by David Korzinski | December 22, 2014 12:01 am
December 22, 2014 – As Canadians prepare to join loved ones over the Christmas season, they do so as residents of a multidenominational and multicultural country. Their opinions in regards to the significance, meaning and celebration of December 25th, however, show much common ground.
An online survey of more than 1500 Canadian adults conducted by the Angus Reid Institute and the University of Lethbridge shows:
Four-in-five respondents (80%) prefer to refer to the time of year as “Christmas” rather than the “Holiday Season,” for reasons that variously seem to reflect family, culture, and religion. For example, two-in-five (37%) say they will be attending a “Christmas” service this year, and according to an Angus Reid survey last year, will be saying grace at Christmas dinner. That said, three-in-five will be doing neither. “Christmas” clearly means different things to different people.
In contrast to their different takes on the meaning of Christmas, Canadians are virtually unanimous (94%) in saying that what makes Christmas so special is the opportunity to be with family and friends – with that opportunity valued pervasively by people of all ages (three-quarters, 71 per cent, describe it as a “very special”) led slightly by those who are older.
Gifts and Christmas dinner have both been historically enshrined as key features of the season. One-in-four (26%) single out the giving and receiving of gifts as a feature that makes things “very special,” compared to more than half (56%) who say the same about that much-anticipated meal together.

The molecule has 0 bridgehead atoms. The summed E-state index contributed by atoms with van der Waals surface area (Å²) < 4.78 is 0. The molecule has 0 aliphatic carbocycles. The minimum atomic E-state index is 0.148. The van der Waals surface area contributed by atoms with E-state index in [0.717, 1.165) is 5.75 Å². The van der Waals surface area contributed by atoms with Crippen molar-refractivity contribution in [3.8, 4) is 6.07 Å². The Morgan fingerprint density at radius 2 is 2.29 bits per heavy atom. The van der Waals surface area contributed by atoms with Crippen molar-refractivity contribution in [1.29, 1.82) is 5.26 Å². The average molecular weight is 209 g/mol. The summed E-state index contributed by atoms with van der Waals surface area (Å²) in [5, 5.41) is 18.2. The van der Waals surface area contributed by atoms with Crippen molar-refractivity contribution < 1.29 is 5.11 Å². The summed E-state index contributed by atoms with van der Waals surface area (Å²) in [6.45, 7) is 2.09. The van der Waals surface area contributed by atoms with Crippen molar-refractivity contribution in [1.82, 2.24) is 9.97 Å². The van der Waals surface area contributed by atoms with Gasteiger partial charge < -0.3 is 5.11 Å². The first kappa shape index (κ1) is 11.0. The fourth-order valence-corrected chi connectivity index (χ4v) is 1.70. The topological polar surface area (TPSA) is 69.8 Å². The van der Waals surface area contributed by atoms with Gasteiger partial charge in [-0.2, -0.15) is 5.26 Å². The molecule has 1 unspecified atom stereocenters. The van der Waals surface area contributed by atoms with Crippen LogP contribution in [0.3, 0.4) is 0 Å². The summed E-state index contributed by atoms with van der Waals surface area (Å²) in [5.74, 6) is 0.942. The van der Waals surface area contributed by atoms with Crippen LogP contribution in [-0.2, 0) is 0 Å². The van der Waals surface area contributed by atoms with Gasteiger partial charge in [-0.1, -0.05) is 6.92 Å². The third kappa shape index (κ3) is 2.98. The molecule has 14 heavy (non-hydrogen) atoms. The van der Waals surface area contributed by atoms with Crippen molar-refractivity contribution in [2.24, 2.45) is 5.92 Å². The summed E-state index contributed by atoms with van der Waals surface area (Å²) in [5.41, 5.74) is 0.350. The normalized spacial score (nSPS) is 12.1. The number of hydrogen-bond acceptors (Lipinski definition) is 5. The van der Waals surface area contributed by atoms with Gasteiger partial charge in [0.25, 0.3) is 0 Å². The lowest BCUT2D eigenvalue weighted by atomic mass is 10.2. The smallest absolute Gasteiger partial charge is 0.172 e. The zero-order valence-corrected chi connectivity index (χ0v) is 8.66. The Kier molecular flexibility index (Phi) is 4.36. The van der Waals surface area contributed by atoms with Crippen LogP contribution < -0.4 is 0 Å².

Religion and Spirituality:
With respect to the religious and spiritual facets of Christmas, roughly half of Canadians say that having the opportunity to celebrate the birth of Christ and/or receive spiritual nourishment with loved ones makes Christmas time “very special” (29% and 23% respectively) or “somewhat special” (25% and 31% respectively).
A significant number of Canadians – two-in-five (37%) say they will attend a Christmas service. That is twice as many as those who say they normally attend monthly or more (18%). A rough calculation against population statistics indicates this could be as many as many as 10 million people in church on the 25th.
Most may only be showing up once a year or so – particularly in the case of Quebec Catholics, Catholics elsewhere, and Mainline Protestants. But their presence suggests a “latent faith” does exist in Canada.
An “Important Breather” and Time for Reflection:
In spite of the known stresses that come with this time of year, three-in-four Canadians say Christmastime with family and friends is special in providing “a breather from everyday life.”
This survey was self-commissioned and paid for by ARI. Questionnaire development and analysis was contributed in part by Dr. Reginald Bibby of the University of Lethbridge
Click here for full report including tables and methodology
Click here for Questionnaire used in this survey
Dr. Reginald Bibby, University of Lethbridge: 403-381-0151 firstname.lastname@example.org
Image Credit: Roi Karool/Flickr
Source URL: https://angusreid.org/majority-canadians-christmas-importance-lies-time-family-break-everyday-life-time-reflection/
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